In the Beginning: 1855
Each week The American Israelite will print an item from the first years.
WANTED — A competent preacher for the Philadelphia Temple Association, who is capable of establishing a Divine service according to the demands of Judaism and of our time, and to perch once weekly ex tempore in the German language.
The engagement to be probationary for tow years, and the annual salary to be $1000, with the prospect of increasing it after this period. Sufficient time is granted to the applicant for learning the English language. The traveling expenses will be refunded.
Only such candidates who by their activity in the rabbinical office have already proved their competency and are orators, need apply for the position.
—January 26, 1855
150 YEARS AGO
Fear and terror are the causes of specters. Self-delusion is the cheapest comedy.
In Germany and American more Jewish papers are published than in all the rest of the civilized world.
The Harmonic Club, of Columbus, O., we see, has ceased to exist. It is a pity that so noble an enterprise did fail.
Before you write a sermon, speech, lecture, novel, essay, treatise, anything, sit down and write out any amount of truisms you know, abridge them to the smallest compass, and then put them in logical in your production, and it will be as good as you are capable of conceiving truth. It will make the backbone of the thing.
China manufactures twice the gunpowder of any other country, but uses more for fireworks than war.
Two million barrels of cement are manufactured annually in Ulster county, New York.
The center of gravity of the population of the United States, according to Prof. Hilgard, is located at Wilmington, Clinton County, O., 45 miles north-east from Cincinnati.
—January 24, 1873
125 YEARS AGO
Eighty Rioters Sent to Prison
Algiers, Jan. 25. — The town is quiet to-day. About 10,000 people witnessed the funeral of those who were killed during the recent rioting. Their remains were in tarred in the Christian cemetery outside the town, but on returning there were renewed demonstrations, with the usual cries. The mob attacked an omnibus upon which two Jews were riding. They were badly beaten and stoned. A few other Jews were similarly maltreated.
Chebat, one of the Jews who was stoned, died to-night. His skull was fractures.
To-day, 80 of the rioters were condemned to terms of imprisonment varying from three months to a year, and one, who was caught in the net of pillaging, was sentenced to five year in prison.
Editor’s Note: The riots mentioned here are a response to the Dreyfus Affair. Captain Alfred Dreyfus, a French Jewish officer, was falsely convicted of treason for selling military secrets to German officials. Five years after his imprisonment, evidence was revealed that exonerated Dreyfus and implicated Ferdinand Walsin Esterhazy. The evidence, however, was supposed and Esterhazy was acquitted. The military forged documents that were used to press additional charges against Dreyfus.
On January 13, 898, Émile Zola penned “J’Accuse,” an article published on the front of a French newspaper. It named the anti Dreyfus conspirators. While the article had some errors in it, it refocused attention on the Dreyfus affair and eventually, Dreyfus was indeed exonerated. Though anti Semitic riots were common in France during this time, it is likely that those mentioned in this particular article are in direct response to the Zola article which fueled anti Semitic sentiments in the region. The recent film An Officer and a Spy (2019) is based on the affair.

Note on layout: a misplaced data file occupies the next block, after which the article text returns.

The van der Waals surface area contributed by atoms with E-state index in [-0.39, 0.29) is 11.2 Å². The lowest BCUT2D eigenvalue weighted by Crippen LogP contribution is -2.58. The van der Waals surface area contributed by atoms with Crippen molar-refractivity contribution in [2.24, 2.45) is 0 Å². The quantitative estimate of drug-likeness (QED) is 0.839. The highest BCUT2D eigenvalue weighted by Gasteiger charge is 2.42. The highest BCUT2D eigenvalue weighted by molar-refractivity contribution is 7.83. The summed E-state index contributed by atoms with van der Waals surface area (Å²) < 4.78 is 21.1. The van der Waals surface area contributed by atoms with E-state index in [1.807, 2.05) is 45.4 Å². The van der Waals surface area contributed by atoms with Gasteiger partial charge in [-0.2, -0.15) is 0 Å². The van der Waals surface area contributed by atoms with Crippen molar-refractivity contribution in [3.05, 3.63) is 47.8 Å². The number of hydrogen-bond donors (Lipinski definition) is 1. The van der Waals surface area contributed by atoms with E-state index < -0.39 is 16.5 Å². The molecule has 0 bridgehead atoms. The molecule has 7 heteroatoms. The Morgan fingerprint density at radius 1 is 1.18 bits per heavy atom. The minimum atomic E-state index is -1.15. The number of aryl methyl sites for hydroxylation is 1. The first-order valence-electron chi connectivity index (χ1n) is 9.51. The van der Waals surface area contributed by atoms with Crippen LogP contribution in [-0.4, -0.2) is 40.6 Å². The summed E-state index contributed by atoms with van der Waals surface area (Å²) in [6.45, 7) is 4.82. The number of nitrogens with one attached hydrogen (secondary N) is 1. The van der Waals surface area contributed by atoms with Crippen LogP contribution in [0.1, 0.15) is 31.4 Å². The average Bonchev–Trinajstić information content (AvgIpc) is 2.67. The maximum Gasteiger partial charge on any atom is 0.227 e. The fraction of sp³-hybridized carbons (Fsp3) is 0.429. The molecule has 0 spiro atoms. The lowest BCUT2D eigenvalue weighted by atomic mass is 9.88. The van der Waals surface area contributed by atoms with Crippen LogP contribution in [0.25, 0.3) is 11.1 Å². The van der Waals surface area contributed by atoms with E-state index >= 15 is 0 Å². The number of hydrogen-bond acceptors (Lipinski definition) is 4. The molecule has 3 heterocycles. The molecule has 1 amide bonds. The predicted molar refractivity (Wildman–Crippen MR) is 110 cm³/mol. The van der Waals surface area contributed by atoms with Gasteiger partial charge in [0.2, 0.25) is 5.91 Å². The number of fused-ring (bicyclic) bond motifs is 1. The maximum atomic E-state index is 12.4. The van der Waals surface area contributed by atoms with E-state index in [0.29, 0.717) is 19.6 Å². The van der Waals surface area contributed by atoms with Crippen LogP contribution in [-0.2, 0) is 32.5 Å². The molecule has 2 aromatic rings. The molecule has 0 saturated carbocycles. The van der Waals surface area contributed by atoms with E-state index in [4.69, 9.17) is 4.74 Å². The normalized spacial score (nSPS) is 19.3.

— January 27, 1898
100 YEARS AGO
Harvard University is getting some more unpleasant notoriety. The latest is a charge by one Victor Kramer, proprietor of a laundry in the Bronx, New York City, who charges President Lowell of Harvard with having made statements inimical ate the Jews, including one that “as long as the Jews desire to remain a septette entity socially and ethnically, prejudice would continue to grow.” President Lowell denies categorically the statements attributed to him and Mr. Kramer is equally insistent that Harvard’s President did make the statements. There the matter rests. The whole affair is of little general interest, although it will add nothing to Harvard’s reputation, which has been somewhat impaired through what appears to be the impolitic methods of its responsible heads.
It was recently reported that there is a movement en masse among the Ukrainian peasants to embrace Judaism; to date more than 20,000 Christians have adopted the Jewish religion.
The Springfield (Mass.) Republican says that: The “plug” hat is doomed, according to the secretary of the American Association of Wholesale Hatters; but the governors, the mayors and the undertakers are valiantly holding the fort. It might have included in this list the worshipful Masters of the Masonic Lodges.
In renting an apartment or house in Munich, Jews are required to sign an agreement that in the event of a pogrom they will make good all damage to property occupied by them, says a Munich report. Guarantees required of Jewish tenants cover the furniture and fixtures in the house they lease. No provision is made for recovery of damage to the property of the Jewish tenants in case of pogroms.
— January 25, 1923
75 YEARS AGO
Authority on Palestine Next Forum Speaker
Gerold Frank, an authority on Palestine and the Middle East, will be the fourth lecturer to appear on the Jewish Center Lecture Series. His talk “Powder Keg in the Much Promised Land,” will take place Monday, Jan. 26th, at 8:50 p.m., at Wise Center, N. Crescent Ave. and Reading Road.